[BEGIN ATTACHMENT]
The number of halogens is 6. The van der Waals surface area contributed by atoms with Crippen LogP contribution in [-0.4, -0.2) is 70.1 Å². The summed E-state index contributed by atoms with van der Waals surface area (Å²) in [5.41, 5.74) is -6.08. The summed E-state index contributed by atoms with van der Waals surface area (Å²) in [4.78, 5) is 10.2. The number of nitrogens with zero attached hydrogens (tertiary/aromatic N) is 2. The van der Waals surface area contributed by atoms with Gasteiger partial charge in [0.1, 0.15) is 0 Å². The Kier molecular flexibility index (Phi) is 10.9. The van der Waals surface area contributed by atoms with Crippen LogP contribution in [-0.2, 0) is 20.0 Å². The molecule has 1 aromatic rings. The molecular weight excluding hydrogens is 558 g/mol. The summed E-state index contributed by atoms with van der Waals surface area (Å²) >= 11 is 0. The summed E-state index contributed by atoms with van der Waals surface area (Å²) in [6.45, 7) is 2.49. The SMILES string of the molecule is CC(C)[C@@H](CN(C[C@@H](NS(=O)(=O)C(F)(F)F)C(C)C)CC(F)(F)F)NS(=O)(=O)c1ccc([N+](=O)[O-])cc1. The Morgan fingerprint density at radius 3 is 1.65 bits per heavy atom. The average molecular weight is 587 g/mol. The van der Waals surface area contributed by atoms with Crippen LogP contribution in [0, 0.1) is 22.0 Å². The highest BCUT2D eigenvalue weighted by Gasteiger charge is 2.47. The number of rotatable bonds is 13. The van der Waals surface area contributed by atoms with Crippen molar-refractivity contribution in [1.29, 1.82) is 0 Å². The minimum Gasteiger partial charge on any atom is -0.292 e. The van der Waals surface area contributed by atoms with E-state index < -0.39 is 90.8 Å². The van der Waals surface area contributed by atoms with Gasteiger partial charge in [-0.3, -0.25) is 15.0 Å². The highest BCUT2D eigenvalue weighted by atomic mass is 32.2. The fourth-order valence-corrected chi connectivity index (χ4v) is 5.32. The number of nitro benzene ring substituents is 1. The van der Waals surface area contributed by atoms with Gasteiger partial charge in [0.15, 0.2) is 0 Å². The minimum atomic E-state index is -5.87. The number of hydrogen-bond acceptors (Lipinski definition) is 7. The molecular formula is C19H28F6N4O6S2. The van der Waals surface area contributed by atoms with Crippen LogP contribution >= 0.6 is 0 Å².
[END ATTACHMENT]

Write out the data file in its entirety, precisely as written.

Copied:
The number of halogens is 6. The van der Waals surface area contributed by atoms with Crippen LogP contribution in [-0.4, -0.2) is 70.1 Å². The summed E-state index contributed by atoms with van der Waals surface area (Å²) in [5.41, 5.74) is -6.08. The summed E-state index contributed by atoms with van der Waals surface area (Å²) in [4.78, 5) is 10.2. The number of nitrogens with zero attached hydrogens (tertiary/aromatic N) is 2. The van der Waals surface area contributed by atoms with Gasteiger partial charge in [0.1, 0.15) is 0 Å². The Kier molecular flexibility index (Phi) is 10.9. The van der Waals surface area contributed by atoms with Crippen LogP contribution in [-0.2, 0) is 20.0 Å². The molecule has 1 aromatic rings. The molecular weight excluding hydrogens is 558 g/mol. The summed E-state index contributed by atoms with van der Waals surface area (Å²) >= 11 is 0. The summed E-state index contributed by atoms with van der Waals surface area (Å²) in [6.45, 7) is 2.49. The SMILES string of the molecule is CC(C)[C@@H](CN(C[C@@H](NS(=O)(=O)C(F)(F)F)C(C)C)CC(F)(F)F)NS(=O)(=O)c1ccc([N+](=O)[O-])cc1. The Morgan fingerprint density at radius 3 is 1.65 bits per heavy atom. The average molecular weight is 587 g/mol. The van der Waals surface area contributed by atoms with Crippen LogP contribution in [0, 0.1) is 22.0 Å². The highest BCUT2D eigenvalue weighted by Gasteiger charge is 2.47. The number of rotatable bonds is 13. The van der Waals surface area contributed by atoms with Crippen molar-refractivity contribution in [1.29, 1.82) is 0 Å². The minimum Gasteiger partial charge on any atom is -0.292 e. The van der Waals surface area contributed by atoms with E-state index < -0.39 is 90.8 Å². The van der Waals surface area contributed by atoms with Gasteiger partial charge in [-0.3, -0.25) is 15.0 Å². The highest BCUT2D eigenvalue weighted by atomic mass is 32.2. The fourth-order valence-corrected chi connectivity index (χ4v) is 5.32. The number of nitro benzene ring substituents is 1. The van der Waals surface area contributed by atoms with Gasteiger partial charge in [0.15, 0.2) is 0 Å². The minimum atomic E-state index is -5.87. The number of hydrogen-bond acceptors (Lipinski definition) is 7. The molecular formula is C19H28F6N4O6S2. The van der Waals surface area contributed by atoms with Crippen LogP contribution >= 0.6 is 0 Å².